Airborne cultivable microflora and microbial transfer in farm buildings and rural dwellings
JournalArticle (Originalarbeit in einer wissenschaftlichen Zeitschrift)
 
ID 1022813
Author(s) Normand, Anne-Cécile; Sudre, Bertrand; Vacheyrou, Mallory; Depner, Martin; Wouters, Inge M; Noss, Ilka; Heederik, Dick; Hyvärinen, Anne; Genuneit, Jon; Braun-Fahrländer, Charlotte; von Mutius, Erika; Piarroux, Renaud; GABRIEL-A Study Group
Author(s) at UniBasel Braun-Fahrländer, Charlotte
Year 2011
Title Airborne cultivable microflora and microbial transfer in farm buildings and rural dwellings
Journal Occupational and environmental medicine
Volume 68
Number 11
Pages / Article-Number 849-55
Abstract Objectives Exposure to environments rich in microorganisms such as farms has been shown to protect against the development of childhood asthma and allergies. However, it remains unclear where, and how, farm and other rural children are exposed to microbes. Furthermore, the composition of the microbial flora is poorly characterised. We tested the hypothesis that farm children are exposed indoors to substantial levels of viable microbes originating from animal sheds and barns. We also expected that environmental microbial flora on farms and in farm homes would be more complex than in the homes of rural control children. Methods Dust samples were collected using passive samplers in the bedrooms of the following groups of children in rural Bavaria, Germany: (i) those living on farms (n=144), (ii) those regularly exposed to farm environments but not living on farms (n=149) and (iii) those never visiting farms (n=150). For farm children, additional samples were collected in animal sheds and barns. All samples were subjected to fungal and bacterial culturing. Results Detectable levels of microorganisms were more often found in samples taken from farm dwellings than from other homes. Farm dwellings also showed higher microbial levels. Microbial counts of farm dwelling samples correlated with the counts in corresponding animal sheds and barns. Conclusions Microorganisms are transported from animal sheds and barns into farm dwellings. Therefore, children living in these environments are exposed when indoors and when visiting animal sheds and barns. Indoor exposure may also contribute to the protective effect of the farm environment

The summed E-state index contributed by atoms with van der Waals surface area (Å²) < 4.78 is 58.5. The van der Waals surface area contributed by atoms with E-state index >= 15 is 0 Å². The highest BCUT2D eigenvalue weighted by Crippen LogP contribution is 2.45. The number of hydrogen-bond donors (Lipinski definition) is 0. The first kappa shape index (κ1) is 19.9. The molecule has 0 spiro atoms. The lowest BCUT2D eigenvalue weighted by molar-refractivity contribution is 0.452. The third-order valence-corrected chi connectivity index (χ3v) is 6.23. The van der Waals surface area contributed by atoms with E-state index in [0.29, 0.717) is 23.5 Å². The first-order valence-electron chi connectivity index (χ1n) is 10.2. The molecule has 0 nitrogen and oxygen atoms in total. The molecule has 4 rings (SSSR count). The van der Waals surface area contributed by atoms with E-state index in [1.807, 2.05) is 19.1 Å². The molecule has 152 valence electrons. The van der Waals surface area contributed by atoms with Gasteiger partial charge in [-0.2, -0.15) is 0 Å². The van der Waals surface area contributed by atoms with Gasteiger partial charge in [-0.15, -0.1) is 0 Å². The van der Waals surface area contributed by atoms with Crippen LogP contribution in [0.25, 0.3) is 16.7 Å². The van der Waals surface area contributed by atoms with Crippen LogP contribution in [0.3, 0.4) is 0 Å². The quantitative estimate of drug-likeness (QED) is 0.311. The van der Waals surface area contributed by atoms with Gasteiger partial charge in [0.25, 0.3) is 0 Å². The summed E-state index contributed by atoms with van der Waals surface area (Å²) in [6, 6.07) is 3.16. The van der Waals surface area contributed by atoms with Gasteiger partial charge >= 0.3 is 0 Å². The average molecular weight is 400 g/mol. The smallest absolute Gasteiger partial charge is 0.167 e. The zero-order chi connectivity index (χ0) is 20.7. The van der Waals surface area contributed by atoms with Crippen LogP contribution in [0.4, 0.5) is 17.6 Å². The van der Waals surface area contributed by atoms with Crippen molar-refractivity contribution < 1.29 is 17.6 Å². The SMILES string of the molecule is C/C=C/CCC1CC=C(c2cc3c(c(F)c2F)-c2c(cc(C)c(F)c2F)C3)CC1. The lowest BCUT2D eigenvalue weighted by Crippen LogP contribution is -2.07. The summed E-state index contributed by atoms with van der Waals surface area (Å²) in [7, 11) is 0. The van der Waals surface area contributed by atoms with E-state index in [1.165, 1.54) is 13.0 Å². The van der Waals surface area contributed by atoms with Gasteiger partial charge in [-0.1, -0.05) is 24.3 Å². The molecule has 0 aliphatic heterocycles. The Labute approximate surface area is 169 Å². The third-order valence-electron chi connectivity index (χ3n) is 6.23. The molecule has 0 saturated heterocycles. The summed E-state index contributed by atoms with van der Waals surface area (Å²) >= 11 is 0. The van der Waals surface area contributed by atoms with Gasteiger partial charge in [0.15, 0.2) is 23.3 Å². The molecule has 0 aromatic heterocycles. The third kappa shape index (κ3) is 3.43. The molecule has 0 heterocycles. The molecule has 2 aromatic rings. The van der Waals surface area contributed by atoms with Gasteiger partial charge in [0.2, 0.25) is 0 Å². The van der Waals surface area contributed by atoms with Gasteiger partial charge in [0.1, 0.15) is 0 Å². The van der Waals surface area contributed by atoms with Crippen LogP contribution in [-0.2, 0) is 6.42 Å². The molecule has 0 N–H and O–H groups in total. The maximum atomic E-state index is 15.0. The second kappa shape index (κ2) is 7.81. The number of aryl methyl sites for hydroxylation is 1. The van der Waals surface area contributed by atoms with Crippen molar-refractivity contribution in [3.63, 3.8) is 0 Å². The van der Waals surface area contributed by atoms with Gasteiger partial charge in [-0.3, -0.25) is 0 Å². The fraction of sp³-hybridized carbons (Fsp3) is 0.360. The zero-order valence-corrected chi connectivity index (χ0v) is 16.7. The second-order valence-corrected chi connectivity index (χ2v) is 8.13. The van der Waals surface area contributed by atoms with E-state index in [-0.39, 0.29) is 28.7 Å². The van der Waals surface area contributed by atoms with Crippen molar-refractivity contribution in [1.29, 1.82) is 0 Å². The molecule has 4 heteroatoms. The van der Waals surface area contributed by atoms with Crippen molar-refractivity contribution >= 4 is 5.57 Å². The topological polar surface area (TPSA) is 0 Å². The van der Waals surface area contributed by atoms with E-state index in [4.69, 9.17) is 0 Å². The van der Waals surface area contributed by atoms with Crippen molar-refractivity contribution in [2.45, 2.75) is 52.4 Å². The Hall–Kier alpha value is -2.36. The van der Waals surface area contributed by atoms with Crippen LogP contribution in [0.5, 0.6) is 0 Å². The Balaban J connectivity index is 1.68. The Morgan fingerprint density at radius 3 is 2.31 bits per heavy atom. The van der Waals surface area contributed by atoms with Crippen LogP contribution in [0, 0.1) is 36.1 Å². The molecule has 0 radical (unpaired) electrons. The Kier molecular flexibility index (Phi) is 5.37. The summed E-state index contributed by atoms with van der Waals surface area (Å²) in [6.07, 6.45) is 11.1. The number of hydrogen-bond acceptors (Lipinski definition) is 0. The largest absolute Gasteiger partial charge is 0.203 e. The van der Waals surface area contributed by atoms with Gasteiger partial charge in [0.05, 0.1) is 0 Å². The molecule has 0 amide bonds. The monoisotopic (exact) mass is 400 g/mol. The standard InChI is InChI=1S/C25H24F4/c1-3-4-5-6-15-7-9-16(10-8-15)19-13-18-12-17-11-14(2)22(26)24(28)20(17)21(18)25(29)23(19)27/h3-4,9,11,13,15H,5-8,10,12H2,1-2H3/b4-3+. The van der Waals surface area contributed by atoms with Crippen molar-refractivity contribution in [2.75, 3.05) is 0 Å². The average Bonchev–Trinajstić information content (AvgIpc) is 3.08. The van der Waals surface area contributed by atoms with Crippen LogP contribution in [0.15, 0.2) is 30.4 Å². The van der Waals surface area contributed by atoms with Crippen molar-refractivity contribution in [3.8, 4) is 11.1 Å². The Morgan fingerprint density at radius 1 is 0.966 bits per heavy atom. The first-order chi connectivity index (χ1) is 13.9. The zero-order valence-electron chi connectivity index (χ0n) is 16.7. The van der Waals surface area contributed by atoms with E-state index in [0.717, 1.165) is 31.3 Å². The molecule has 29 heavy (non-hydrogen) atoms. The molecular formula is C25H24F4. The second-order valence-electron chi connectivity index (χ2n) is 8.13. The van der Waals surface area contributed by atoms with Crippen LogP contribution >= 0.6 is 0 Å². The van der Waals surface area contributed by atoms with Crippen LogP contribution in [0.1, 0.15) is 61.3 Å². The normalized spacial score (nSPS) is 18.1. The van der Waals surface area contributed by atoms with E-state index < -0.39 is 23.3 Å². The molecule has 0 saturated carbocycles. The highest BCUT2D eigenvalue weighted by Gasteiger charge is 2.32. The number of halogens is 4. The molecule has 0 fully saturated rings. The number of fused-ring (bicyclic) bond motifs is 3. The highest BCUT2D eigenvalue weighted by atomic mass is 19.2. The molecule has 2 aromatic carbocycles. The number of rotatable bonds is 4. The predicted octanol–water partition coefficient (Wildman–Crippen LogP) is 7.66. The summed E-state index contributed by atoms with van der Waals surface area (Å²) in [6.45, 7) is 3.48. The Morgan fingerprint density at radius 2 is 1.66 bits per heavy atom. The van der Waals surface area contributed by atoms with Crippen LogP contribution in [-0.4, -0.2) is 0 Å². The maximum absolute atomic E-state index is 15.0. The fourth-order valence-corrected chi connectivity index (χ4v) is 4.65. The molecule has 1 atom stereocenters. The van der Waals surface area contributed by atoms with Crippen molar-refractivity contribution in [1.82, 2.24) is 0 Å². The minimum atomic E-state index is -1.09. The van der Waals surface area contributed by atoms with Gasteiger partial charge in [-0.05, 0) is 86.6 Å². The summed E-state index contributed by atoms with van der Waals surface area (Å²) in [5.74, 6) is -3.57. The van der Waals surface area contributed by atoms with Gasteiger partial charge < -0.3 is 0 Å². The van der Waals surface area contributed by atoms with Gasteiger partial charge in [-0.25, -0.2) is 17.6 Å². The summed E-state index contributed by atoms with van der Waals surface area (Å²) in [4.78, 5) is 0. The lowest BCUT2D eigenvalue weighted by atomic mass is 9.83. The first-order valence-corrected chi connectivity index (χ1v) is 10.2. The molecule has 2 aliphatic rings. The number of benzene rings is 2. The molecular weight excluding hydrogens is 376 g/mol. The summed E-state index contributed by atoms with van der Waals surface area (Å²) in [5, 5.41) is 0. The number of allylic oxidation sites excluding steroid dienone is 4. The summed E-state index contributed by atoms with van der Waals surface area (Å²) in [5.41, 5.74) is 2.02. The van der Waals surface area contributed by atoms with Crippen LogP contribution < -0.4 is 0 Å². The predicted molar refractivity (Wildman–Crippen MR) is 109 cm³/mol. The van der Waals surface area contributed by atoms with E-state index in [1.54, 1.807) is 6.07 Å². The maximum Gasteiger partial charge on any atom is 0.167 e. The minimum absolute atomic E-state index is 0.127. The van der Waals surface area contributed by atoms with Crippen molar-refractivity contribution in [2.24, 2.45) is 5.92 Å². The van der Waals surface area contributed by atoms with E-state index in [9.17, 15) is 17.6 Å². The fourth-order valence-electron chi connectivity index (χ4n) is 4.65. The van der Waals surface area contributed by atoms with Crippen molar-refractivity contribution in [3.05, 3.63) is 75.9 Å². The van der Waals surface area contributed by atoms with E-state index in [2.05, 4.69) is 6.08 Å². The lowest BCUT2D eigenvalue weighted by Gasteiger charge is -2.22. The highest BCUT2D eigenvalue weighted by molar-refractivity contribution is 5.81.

Publisher BMJ Publ. Group
ISSN/ISBN 1351-0711
edoc-URL http://edoc.unibas.ch/dok/A6002101
Full Text on edoc No
Digital Object Identifier DOI 10.1136/oem.2010.061879
PubMed ID http://www.ncbi.nlm.nih.gov/pubmed/21441175
ISI-Number WOS:000295929100012
Document type (ISI) Journal Article
 
   

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